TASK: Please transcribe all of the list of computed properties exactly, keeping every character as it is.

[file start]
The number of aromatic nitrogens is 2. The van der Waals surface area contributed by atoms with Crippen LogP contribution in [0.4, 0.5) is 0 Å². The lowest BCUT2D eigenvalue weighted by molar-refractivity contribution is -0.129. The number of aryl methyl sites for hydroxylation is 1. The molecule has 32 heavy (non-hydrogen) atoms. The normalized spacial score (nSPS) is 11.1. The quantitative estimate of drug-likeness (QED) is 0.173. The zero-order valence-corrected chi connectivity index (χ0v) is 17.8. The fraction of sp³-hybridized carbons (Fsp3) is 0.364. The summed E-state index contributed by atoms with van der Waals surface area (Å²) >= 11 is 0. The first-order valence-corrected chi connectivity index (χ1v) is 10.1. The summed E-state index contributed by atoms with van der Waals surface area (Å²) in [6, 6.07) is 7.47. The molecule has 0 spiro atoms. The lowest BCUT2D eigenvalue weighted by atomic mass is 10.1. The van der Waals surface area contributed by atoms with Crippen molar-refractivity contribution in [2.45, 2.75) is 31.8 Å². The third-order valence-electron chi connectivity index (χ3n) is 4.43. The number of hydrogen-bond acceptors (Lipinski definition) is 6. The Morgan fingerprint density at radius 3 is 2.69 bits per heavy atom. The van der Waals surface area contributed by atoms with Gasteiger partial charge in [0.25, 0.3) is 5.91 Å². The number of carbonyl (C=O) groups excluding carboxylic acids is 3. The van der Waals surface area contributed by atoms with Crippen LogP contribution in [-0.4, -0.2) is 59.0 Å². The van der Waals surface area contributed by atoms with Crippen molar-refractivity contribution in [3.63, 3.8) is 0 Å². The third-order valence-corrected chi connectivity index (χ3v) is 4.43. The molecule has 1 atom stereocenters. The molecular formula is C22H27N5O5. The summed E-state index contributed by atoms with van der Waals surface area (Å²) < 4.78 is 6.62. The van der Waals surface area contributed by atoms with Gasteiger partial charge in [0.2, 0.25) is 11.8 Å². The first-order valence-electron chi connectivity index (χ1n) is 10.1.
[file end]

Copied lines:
The number of aromatic nitrogens is 2. The van der Waals surface area contributed by atoms with Crippen LogP contribution in [0.4, 0.5) is 0 Å². The lowest BCUT2D eigenvalue weighted by molar-refractivity contribution is -0.129. The number of aryl methyl sites for hydroxylation is 1. The molecule has 32 heavy (non-hydrogen) atoms. The normalized spacial score (nSPS) is 11.1. The quantitative estimate of drug-likeness (QED) is 0.173. The zero-order valence-corrected chi connectivity index (χ0v) is 17.8. The fraction of sp³-hybridized carbons (Fsp3) is 0.364. The summed E-state index contributed by atoms with van der Waals surface area (Å²) >= 11 is 0. The first-order valence-corrected chi connectivity index (χ1v) is 10.1. The summed E-state index contributed by atoms with van der Waals surface area (Å²) in [6, 6.07) is 7.47. The molecule has 0 spiro atoms. The lowest BCUT2D eigenvalue weighted by atomic mass is 10.1. The van der Waals surface area contributed by atoms with Crippen molar-refractivity contribution in [2.45, 2.75) is 31.8 Å². The third-order valence-electron chi connectivity index (χ3n) is 4.43. The number of hydrogen-bond acceptors (Lipinski definition) is 6. The Morgan fingerprint density at radius 3 is 2.69 bits per heavy atom. The van der Waals surface area contributed by atoms with Gasteiger partial charge in [0.25, 0.3) is 5.91 Å². The number of carbonyl (C=O) groups excluding carboxylic acids is 3. The van der Waals surface area contributed by atoms with Crippen LogP contribution in [-0.4, -0.2) is 59.0 Å². The van der Waals surface area contributed by atoms with Crippen molar-refractivity contribution in [3.63, 3.8) is 0 Å². The third-order valence-corrected chi connectivity index (χ3v) is 4.43. The molecule has 1 atom stereocenters. The molecular formula is C22H27N5O5. The summed E-state index contributed by atoms with van der Waals surface area (Å²) < 4.78 is 6.62. The van der Waals surface area contributed by atoms with Gasteiger partial charge in [0.2, 0.25) is 11.8 Å². The first-order valence-electron chi connectivity index (χ1n) is 10.1.